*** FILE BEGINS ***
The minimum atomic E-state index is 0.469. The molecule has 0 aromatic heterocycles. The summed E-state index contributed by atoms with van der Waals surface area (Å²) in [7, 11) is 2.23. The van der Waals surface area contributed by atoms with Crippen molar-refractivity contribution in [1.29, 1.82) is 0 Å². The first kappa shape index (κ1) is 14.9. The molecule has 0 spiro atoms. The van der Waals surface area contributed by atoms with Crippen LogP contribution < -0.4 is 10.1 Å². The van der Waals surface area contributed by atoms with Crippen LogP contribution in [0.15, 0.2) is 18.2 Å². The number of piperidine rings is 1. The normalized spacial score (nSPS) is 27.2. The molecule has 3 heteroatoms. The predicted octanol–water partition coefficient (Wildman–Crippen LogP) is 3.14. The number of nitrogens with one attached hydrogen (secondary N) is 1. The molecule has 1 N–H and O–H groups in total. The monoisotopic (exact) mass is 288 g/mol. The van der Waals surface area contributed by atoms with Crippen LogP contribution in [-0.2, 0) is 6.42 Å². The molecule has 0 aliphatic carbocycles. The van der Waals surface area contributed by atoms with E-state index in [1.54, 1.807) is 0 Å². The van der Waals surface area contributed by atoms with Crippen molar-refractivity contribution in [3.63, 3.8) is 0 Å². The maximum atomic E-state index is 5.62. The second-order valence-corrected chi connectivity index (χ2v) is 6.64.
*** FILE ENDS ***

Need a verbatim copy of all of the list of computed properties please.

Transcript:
The minimum atomic E-state index is 0.469. The molecule has 0 aromatic heterocycles. The summed E-state index contributed by atoms with van der Waals surface area (Å²) in [7, 11) is 2.23. The van der Waals surface area contributed by atoms with Crippen molar-refractivity contribution in [1.29, 1.82) is 0 Å². The first kappa shape index (κ1) is 14.9. The molecule has 0 spiro atoms. The van der Waals surface area contributed by atoms with Crippen LogP contribution < -0.4 is 10.1 Å². The van der Waals surface area contributed by atoms with Crippen LogP contribution in [0.15, 0.2) is 18.2 Å². The number of piperidine rings is 1. The normalized spacial score (nSPS) is 27.2. The molecule has 3 heteroatoms. The predicted octanol–water partition coefficient (Wildman–Crippen LogP) is 3.14. The number of nitrogens with one attached hydrogen (secondary N) is 1. The molecule has 1 N–H and O–H groups in total. The monoisotopic (exact) mass is 288 g/mol. The van der Waals surface area contributed by atoms with Crippen LogP contribution in [-0.2, 0) is 6.42 Å². The molecule has 0 aliphatic carbocycles. The van der Waals surface area contributed by atoms with E-state index in [1.54, 1.807) is 0 Å². The van der Waals surface area contributed by atoms with Crippen molar-refractivity contribution in [3.63, 3.8) is 0 Å². The maximum atomic E-state index is 5.62. The second-order valence-corrected chi connectivity index (χ2v) is 6.64.